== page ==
The Astros traveled to Fenway Park needing to win at least one game out of three to keep their season alive and force the American League Championship Series back to Houston.
Boston had taken over the home field advantage with a win at Minute Maid Park in Game 2, then capitalized on that advantage with another convincing win at home in Game 3.
Then the league’s best offense in the regular season revealed itself.
The Astros scored 17 runs over 11 innings in games 4 and 5, first to tie and then retake the series lead.
The Astros head back to Houston just 27 outs away from punching a ticket to their third World Series appearance in the past five seasons, led by one of the most impressive pitching performances in franchise history and a lineup to be feared.
It is difficult to know where the damage is going to come from with this team. Arguably their best hitters this year, right fielder Kyle Tucker and AL batting champion Yuli Gurriel are buried in the sixth and seventh spots of the order.
Astros Players of the Game
LHP Framber Valdez: He was perfect through four innings without even allowing a batter to hit the ball out of the infield. Valdez is known to be a groundball pitcher, but this took the idea to another level. He dominated the Red Sox lineup, which had been baseball’s hottest this postseason, and provided enough length to spare the Astros from further taxing their bullpen. In the previous four games, no Astros starter had pitched deeper than 2.2 innings, which means the bullpen had been carrying this series until Wednesday. Failing to go deep into games in these playoffs was not exclusive to the Astros, though. The 27 year-old became the youngest starter to go 8+ innings while allowing one run or less in the postseason since Madison Bumgarner in 2016.
DH Yordan Alvarez: This goes down as the signature postseason performance in a young career for Alvarez. He homered, singled and doubled in his first three at-bats. The homer and two-RBI double accounted for the first three runs of the game. Alvarez, who was the unanimous AL Rookie of the Year in 2019, ended that year with a putrid postseason performance. He entered this game hitting .167 in two ALCS (missed last postseason with knee injuries). Now, Alvarez is on a roll, hitting .421 with a 1.086 OPS in the ALCS.
2B Jose Altuve: He followed up Tuesday’s game-tying homer to start the Astros’ rally with a hit, a walk and two runs scored Wednesday in Game 5. Altuve was a few feet away from hitting a grand slam of his own in the eighth inning, but just pulled it foul.
Red Sox Players of the Game
LHP Chris Sale: More would be made of how well he pitched if not for the Astros being a little better in this game. Sale gave up just three hits and struck out seven batters in 5.1 innings of work. But he gave up the homer to Alvarez in the second inning and walked Jose Altuve to lead off the sixth before an error on Kyle Schwarber and Alvarez’ double started a five-run inning Boston was unable to overcome.
3B Rafael Devers: Only two Red Sox collected hits off Valdez. Devers did it twice, including a solo homer in the seventh inning for Boston’s lone run. It was too little, too late.
The Astros’ Offense Flipped the Script
It was mentioned before but is still worth repeating. Seventeen runs over 11 innings.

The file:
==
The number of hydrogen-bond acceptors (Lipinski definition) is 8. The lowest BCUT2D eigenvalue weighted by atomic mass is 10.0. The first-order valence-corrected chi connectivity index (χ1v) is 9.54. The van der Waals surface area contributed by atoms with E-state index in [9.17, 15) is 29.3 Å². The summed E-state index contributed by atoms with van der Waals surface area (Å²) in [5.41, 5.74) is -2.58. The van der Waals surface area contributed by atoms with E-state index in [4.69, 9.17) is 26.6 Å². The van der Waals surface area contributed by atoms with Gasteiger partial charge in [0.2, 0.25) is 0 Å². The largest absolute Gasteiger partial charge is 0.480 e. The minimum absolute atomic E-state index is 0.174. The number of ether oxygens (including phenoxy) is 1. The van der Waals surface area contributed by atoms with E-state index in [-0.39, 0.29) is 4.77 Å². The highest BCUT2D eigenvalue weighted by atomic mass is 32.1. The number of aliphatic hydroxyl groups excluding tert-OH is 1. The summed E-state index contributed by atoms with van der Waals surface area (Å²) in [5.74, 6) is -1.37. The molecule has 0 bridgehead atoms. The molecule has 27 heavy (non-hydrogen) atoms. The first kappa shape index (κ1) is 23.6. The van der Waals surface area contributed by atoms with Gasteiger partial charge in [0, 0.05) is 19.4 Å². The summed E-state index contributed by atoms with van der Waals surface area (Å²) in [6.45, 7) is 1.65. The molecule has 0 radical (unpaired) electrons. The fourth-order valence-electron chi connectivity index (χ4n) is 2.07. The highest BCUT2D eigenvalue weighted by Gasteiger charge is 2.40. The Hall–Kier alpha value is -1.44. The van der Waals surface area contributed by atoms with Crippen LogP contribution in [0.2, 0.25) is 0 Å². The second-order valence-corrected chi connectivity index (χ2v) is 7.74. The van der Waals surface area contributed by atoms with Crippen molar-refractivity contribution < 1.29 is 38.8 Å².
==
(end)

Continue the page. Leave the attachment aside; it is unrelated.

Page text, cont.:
That’s after the pitching staff gave up more grand slams (three) than ever allowed in a postseason series. That’s after managing just eight runs combined in the previous two games.
Consider how the momentum in this series changed with just one swing of the bat. The Astros trailed Boston 2-1 going into the eighth inning of Game 4, in serious danger of falling 3-1 in the series with a potential closeout game at Fenway.
Then Altuve hit a solo shot to tie it. Carlos Correa led the ninth with a double that spurred a seven-run ninth inning.
Midway through the seventh inning on Wednesday, behind Valdez on the mound, the Astros were up 6-0 and poised to re-commend the series.
Perhaps most impressive: 41 of the Astros’ runs this postseason have been recorded with two outs, which is sixth-most in a single postseason.
That’s clutch and timely postseason hitting.
With a rested Astros bullpen and swinging the bats like this, it’s hard to imagine the Red Sox taking the next two games.
In Altuve, the Astros have the fastest player in MLB history to reach 20 career postseason home runs. Bregman, who homered in Game 4, has the second most postseason home runs by a third baseman behind only Justin Turner. Only five players have batted in more runs in the postseason than Carlos Correa.
And Gurriel, who leads all Cuban-born players in career postseason hits, RBI and games played, is hitting .473 in the ALCS with a homer and six RBI.
Good luck on picking the poison here.
What’s Next for the Astros and Red Sox?
It’s now down to a two-game series, with both Game 6 and potentially Game 7 at Minute Maid Park in Houston.
What to watch for in Game 6 is how the likely pitching matchup plays out between Astros rookie starter Luis Garcia and Red Sox veteran Nathan Eovaldi. It’s a rematch of the Game 2 pitchers’ duel, which Garcia could not make it through the second inning and Eovaldi was spotted eight runs by way of two grand slams in the first two frames.
Garcia, who left that game with knee discomfort, has not pitched since. Eovaldi threw 24 pitches in Tuesday night’s Game 4 loss at Fenway.
How will Red Sox manager Alex Cora’s decision to gamble with their best starter in relief impact Eovaldi on just three days rest, against an Astros lineup swinging the way his own did earlier in the series?
Or will the Red Sox hitters pick up where they left off with Garcia? Astros manager Dusty Baker said a decision had not been made on the Game 6 starter, but if healthy, Garcia is the most likely candidate.